Plasmodium berghei (ANKA 2.34 strain) parasites from frozen stocks were administered intraperitoneally to donor mice. When the parasitemias of donor mice reached 10–20%, infected blood was collected by heart puncture, washed and diluted 2.5 times with PBS. Then, 200 μl of this diluted blood was transferred to naive mice via intraperitoneal injection. All mice were 4- to 6-week-old BALB/c females. Parasitemia and exflagellation rates were assessed by light microscopy inspection of Giemsa-stained thin smears obtained by tail snips before mice were used for mosquito feeding. At 7–8 days post-emergence, 60–70 females were transferred into a 0.5-lt mesh-covered cardboard cup and were deprived of sucrose solution for 1–2 h, then allowed to feed on anesthetized mice infected with P. berghei that exhibited 1–3 exflagellation events per field, as previously described (Billker et al., 1997). All P. berghei-infected mosquitoes and corresponding control mosquitoes were kept at 21°C and 80% humidity. At 10 days post-blood feeding, mosquito midguts were dissected and stained in 0.05% mercurochrome for at least 10–30 min, and the loads of P. berghei oocysts were quantified under light microscopy at 10X magnification. At 21 days post-infection, mosquito salivary glands were dissected to quantify the infection intensity at the stage of sporzoite. The salivary glands were transferred into a microfuge tube containing 120 μl of PBS and homogenized gently for 30 s with a hand held pestle. After centrifugation at 8,000 rpm for 10 min, 90 μl of the supernatant was discarded. The sporozoites were resuspended in a final volume of 30 μl of PBS, and 10 μl of this suspension was used to count the sporozoites as described previously (Bian et al., 2013).
RNA Extraction, cDNA Synthesis, and qRT PCR
Seven- to nine-day-old non-blood fed females were dissected in PBS and midguts and the remaining carcass tissues were collected in TRIzol® reagent (Life technologies) and stored at -80°C until RNA extraction. Each tissue had eight replicates, with samples of five females from a cohort of mosquitoes pooled together to make one replicate. The cDNA transcript was produced using Reverse Transcription Kit (Invitrogen). Real time PCR was performed using SYBR green kit (Qiagen sciences) and ABI Prism 7900HT Sequence Detection System (Applied Biosystems). The data were processed and analyzed with Applied Biosystems SDS2.3 software and the obtained CT values were exported into the Excel program to calculate the relative fold changes. The ribosomal protein S6 (RPS6) was used as an internal control for normalization of cDNA templates (Bian et al., 2013). Relative fold changes in gene expression values between Wolbachia-infected (LB1) and uninfected (LBT) tissues were obtained by using 2-ΔΔCT method (Livak and Schmittgen, 2001). All primers used for real-time PCR are listed in Supplementary Table S1.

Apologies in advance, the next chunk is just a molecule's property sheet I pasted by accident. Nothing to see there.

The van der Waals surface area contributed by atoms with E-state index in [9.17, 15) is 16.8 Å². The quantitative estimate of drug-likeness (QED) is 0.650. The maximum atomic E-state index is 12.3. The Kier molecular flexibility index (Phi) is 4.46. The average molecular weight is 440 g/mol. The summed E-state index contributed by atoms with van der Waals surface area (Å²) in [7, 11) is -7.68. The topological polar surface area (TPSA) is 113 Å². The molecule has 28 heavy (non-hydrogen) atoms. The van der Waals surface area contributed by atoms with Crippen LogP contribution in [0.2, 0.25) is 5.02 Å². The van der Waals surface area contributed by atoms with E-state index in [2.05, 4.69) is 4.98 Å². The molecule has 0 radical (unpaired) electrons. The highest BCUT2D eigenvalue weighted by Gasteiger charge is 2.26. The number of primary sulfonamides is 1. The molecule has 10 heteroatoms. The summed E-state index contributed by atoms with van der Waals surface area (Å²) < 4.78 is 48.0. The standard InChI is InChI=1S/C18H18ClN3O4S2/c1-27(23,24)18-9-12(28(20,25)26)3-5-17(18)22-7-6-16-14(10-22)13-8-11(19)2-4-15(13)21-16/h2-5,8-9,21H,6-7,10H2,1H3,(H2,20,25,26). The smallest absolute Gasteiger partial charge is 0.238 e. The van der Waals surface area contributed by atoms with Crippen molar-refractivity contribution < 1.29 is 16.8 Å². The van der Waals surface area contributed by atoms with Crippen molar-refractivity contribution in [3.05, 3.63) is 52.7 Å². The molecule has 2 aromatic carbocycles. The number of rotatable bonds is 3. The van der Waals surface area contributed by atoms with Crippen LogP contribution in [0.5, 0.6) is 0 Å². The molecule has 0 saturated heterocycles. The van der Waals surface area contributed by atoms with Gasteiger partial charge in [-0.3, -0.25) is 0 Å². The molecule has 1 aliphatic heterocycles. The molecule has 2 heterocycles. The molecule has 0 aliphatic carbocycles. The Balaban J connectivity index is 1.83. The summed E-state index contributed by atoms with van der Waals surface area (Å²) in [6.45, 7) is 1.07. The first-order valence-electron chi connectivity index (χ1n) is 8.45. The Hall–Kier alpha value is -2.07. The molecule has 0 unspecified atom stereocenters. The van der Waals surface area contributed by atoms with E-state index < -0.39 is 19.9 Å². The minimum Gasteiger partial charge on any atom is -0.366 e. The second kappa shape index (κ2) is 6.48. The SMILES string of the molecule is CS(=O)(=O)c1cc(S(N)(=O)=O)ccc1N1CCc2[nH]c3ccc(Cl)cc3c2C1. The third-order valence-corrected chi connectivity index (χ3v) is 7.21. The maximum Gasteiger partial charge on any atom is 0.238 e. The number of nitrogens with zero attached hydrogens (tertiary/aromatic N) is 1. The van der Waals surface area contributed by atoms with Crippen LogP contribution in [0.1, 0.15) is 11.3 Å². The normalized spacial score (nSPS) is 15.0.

Life Span Assays
After feeding on P. berghei-infected mice, LB1, LIS, and LBT mosquitoes were sorted and transferred into 0.5-lt mesh-covered cardboard cups, with at least 20 females for each of 2–4 replicates. Cups were changed every 2 days to avoid the impact of fungi, which may grow on the dead mosquitoes, on the data. Mortality was recorded on daily basis until day 9 post-infection, when over 70% of death had occurred.
Prior to analyses, the normality of the data sets was checked using D’Agostino and Pearson omnibus normality test. The oocyst and sprozoite data were not normally distributed. Thus, the Mann–Whittney U-test based on median values were used for analysis. The prevalence rates in mosquitoes, in terms of midgut and salivary gland infection rates, were analyzed using Fisher’s exact test and the expression values of the genes were analyzed using Student’s t-test. Log-rank test was used to compare the survivorship after mosquitoes took P. berghei-infected blood. All the analysis was done using GraphPad Prism version 5.00.
wAlbB Reduces P. berghei Oocyst Loads in Mosquito Midguts
We previously showed that a stable wAlbB infection reduced P. falciparum oocyst loads in midguts of A. stephensi (Bian et al., 2013). However, a transient wAlbB infection was reported to increase P. berghei oocyst load in midguts of A. gambiae (Hughes et al., 2012). In order to characterize the effect of wAlbB on vector competence of A. stephensi for P. berghei, we compared the oocyst levels between the wild-type LIS strain (Wolbachia-free) and LIS-derived LB1 strain (wAlbB -infected) or between LB1 strain and its aposymbiotic LBT strain at day 10 after they took an infectious blood meal from mice. In all three experiments, LB1 mosquitoes displayed a significant reduction in the oocyst loads, with a trend of reduction in the infection prevalence, compared to the LIS or LBT mosquitoes (Figure 1). Specifically, a significant reduction in oocyst load was observed in midguts of LB1 mosquitoes compared to those of LIS mosquitoes in both experiments 1 and 2 (Mann–Whitney U-test, P < 0.05 and < 0.01 in experiments 1 and 2, respectively) (Figures 1A,B and Supplementary Table S2). The median number of oocysts was reduced by 55.6 and 63% in LB1 midguts compared to LIS midguts in experiments 1 and 2, respectively. In experiment 3, a similar experiment was performed to compare oocyst development in LB1 mosquitoes and LBT strain. Consistently, there was a significant reduction in oocyst load in midguts of LB1 mosquitoes compared to those of LBT mosquitoes (Mann–Whitney U-test, P < 0.05) (Figure 1C and Supplementary Table S2). These results indicate that wAlbB interferes with P. berghei oocyst development in midguts of LB1 mosquitoes.